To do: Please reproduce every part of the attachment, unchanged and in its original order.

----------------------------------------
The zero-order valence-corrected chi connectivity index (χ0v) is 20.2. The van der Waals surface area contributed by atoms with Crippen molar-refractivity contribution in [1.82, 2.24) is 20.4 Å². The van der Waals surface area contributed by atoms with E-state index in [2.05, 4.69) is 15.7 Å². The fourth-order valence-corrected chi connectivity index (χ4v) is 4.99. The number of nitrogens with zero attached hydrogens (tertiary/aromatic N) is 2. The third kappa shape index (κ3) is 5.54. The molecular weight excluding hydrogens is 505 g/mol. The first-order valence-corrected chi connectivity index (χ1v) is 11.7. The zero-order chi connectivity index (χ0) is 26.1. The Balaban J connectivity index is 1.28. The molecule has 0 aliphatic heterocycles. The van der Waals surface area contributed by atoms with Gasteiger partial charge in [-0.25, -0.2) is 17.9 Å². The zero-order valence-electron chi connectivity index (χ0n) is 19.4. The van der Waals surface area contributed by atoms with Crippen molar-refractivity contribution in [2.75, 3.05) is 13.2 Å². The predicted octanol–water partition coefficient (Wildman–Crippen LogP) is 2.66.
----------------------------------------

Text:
The zero-order valence-corrected chi connectivity index (χ0v) is 20.2. The van der Waals surface area contributed by atoms with Crippen molar-refractivity contribution in [1.82, 2.24) is 20.4 Å². The van der Waals surface area contributed by atoms with E-state index in [2.05, 4.69) is 15.7 Å². The fourth-order valence-corrected chi connectivity index (χ4v) is 4.99. The number of nitrogens with zero attached hydrogens (tertiary/aromatic N) is 2. The third kappa shape index (κ3) is 5.54. The molecular weight excluding hydrogens is 505 g/mol. The first-order valence-corrected chi connectivity index (χ1v) is 11.7. The zero-order chi connectivity index (χ0) is 26.1. The Balaban J connectivity index is 1.28. The molecule has 0 aliphatic heterocycles. The van der Waals surface area contributed by atoms with Gasteiger partial charge in [-0.25, -0.2) is 17.9 Å². The zero-order valence-electron chi connectivity index (χ0n) is 19.4. The van der Waals surface area contributed by atoms with Crippen molar-refractivity contribution in [2.75, 3.05) is 13.2 Å². The predicted octanol–water partition coefficient (Wildman–Crippen LogP) is 2.66.